Because what's Eid without some of this delicious white pudding?
The nawabs of Hyderabad hired vegetarian cooks to create a meatless biryani, which is how the tahiri came into being.
This meat delight has an infusion of mustard oil, specifically used in Bihar. It's uniqueness is in its marinade.
Some say 'khatai' means six in Persian, referring to the six ingredients used in making this delightful desi biscuit.
Nothing is more quintessentially Punjabi than palak or saag; abundant in flavour, like the land and its people.
Rice and lentils cooked together are a perfect union of amino acids essential for our bodies; the perfect protein.
With a flavour that is uniquely Hyderabadi, Khatti Daal can be made with masoor or urud.
My research on Chicken Tikka last week led me to its cousin, Tandoori Chicken. There is obvious confusion about the two.
Karachi does chicken tikka like no other city in the world!
In dum biryani, the meat is half cooked; the dish is brought to perfection through the dum pukth style of cooking.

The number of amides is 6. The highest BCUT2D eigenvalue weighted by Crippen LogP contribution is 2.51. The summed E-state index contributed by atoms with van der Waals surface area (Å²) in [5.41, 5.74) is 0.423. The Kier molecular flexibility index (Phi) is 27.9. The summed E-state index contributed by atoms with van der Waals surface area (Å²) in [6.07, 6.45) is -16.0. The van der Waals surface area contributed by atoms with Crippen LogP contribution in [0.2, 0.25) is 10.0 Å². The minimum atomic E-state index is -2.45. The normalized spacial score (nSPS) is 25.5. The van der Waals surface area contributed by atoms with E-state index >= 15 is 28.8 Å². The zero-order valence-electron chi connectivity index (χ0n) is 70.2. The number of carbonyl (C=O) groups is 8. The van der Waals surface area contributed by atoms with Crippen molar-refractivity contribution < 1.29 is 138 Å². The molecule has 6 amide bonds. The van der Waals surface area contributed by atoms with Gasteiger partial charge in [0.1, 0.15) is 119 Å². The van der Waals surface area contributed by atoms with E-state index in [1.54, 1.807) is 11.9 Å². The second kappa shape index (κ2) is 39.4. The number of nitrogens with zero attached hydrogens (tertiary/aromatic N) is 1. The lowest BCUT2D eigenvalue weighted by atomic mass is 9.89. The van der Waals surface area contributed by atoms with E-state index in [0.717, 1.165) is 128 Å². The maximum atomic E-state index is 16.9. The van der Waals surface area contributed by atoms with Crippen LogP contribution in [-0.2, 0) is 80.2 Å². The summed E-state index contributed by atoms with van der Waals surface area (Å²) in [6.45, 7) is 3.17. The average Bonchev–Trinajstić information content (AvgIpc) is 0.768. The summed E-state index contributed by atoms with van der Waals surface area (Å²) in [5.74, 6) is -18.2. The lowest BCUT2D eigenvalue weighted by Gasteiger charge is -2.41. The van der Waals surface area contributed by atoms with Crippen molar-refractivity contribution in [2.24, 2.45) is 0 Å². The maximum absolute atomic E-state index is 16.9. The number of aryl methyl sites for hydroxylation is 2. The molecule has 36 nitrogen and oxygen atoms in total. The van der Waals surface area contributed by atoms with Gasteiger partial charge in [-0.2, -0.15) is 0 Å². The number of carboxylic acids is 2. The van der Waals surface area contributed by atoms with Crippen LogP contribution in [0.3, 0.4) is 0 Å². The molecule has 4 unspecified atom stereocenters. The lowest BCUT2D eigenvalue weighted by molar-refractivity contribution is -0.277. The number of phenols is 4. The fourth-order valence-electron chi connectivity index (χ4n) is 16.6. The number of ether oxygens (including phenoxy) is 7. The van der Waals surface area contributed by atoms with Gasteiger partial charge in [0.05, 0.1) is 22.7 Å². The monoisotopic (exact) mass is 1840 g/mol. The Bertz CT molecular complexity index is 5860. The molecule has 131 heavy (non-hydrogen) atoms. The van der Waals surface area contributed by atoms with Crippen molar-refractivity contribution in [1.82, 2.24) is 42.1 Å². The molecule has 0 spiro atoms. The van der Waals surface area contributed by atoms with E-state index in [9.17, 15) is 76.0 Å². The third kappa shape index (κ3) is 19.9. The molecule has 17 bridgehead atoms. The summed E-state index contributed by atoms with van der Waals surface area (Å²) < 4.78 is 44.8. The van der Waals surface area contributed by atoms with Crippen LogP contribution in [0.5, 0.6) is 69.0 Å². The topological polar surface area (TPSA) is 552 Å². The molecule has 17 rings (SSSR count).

After a month of abstinence, Eid ul-Fitr is associated with feasting and would just not be complete without saviyaan.
There are only two essential points about mangoes – they should be sweet and they should be plentiful, Mirza Ghalib said
Originally named samsa after the pyramids of Central Asia, the snack came to the subcontinent via ancient trade routes.
In a culture that loves its snack food, chaat stands out in the subcontinent as one of the few universals.
History tells us that the locals ate fried pakoray to celebrate the coming of the monsoon season.
This Mediterranean delight is the second most common dish made from chickpeas, the first one being hummus.
This meat delight hails from Khyber Pakhtunkhwa and its adjoining regions; Afghanistan, the tribal belt and Central Asia
This 'twice baked bread' is a legacy of the Elizabethan naval provisions, made to last out a long voyage at sea.
At the dawn of the 20th century, the people of the subcontinent were mostly unaware of the art of tea-making.
Persian cooks discovered that mincing and pounding was a far easier way of dealing with tougher cuts in warm climates.
This simple sweet rice delight fell in the premium 'sufiyana' class of cuisines during the Mughal era.